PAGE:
Clothes ... sound ... vibe ... guest list!!! It must be an awesome party when rock stars like the Faint get turned away because the place is at capacity. With an upstairs deck overlooking downtown and free-flowing Red Stripe, FactoryPeople has thrown parties to support charities like the SIMS Foundation, Arthouse, and GENaustin. Seeing stars like Mick Rock, LCD Soundsystem, Junior Senior, and VHS or Beta becomes commonplace, and having a good time is unavoidable. Buy the clothes and stay for the party.
Hosted by Henri Mazza, Videoke is like karaoke except it's in a movie theatre, and you're not singing but acting out scenes from movies. Now, it's been said that first-timers should not participate (practice at www.videoke.org), but the night we went, two Videoke virgins won first place. That's right, they have judges scoring performances and picking the top three finalists. The audience, however, is the ultimate judge. Bring props, dress up, create your own dialogue, and gain a new understanding of the phrase "awkward moment." After witnessing a dildo lightsaber sword fight, we will never see Star Wars the same way again.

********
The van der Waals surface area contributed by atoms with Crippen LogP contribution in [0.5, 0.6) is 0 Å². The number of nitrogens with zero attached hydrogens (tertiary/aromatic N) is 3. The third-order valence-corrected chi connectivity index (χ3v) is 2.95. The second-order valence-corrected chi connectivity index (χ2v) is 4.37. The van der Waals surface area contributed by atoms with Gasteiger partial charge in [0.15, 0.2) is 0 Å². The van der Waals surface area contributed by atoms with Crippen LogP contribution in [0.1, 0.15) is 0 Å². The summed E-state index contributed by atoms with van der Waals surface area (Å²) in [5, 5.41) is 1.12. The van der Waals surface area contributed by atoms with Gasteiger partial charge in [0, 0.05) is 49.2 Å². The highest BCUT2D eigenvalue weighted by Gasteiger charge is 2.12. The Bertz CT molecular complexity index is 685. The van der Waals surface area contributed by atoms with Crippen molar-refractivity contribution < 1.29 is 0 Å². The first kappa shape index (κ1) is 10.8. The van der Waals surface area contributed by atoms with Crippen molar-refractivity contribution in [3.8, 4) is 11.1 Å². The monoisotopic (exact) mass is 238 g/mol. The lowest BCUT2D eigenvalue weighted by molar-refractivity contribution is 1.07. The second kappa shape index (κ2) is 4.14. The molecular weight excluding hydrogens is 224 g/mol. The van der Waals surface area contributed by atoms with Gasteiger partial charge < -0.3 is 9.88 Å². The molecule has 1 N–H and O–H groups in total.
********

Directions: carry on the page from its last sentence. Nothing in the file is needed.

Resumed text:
Alamo Drafthouse Village, 2700 W. Anderson #701, 512/861-7030
Alamo Drafthouse South Lamar, 1120 S. Lamar, 512/861-7040
Alamo Drafthouse at the Ritz, 320 E. Sixth, 512/861-7020
Alamo Drafthouse Slaughter Lane, 5701 W. Slaughter, 512/861-7060
Alamo Drafthouse Lakeline, 14028 Hwy. 183 N., 512/861-7070
Alamo Drafthouse Mueller, 1911 Aldrich #120, 512/572-1425
Retail goddess Cindy Hill and musician Ginger Leigh own and operate Love., a premier gift boutique and live music venue. Yes, you heard it right, Love. blends shopping and live entertainment. Are we in heaven? Yes. Love. is a family and dog-friendly venue that sells great clothes, jewelry, and gifts inside the shop and features an array of local musical talent outside – including Patrice Pike, Rachel Loy, and the indefatigable Ginger Leigh – as part of their ongoing Love. on the Lawn music series. It's the best lovin' love-in in town.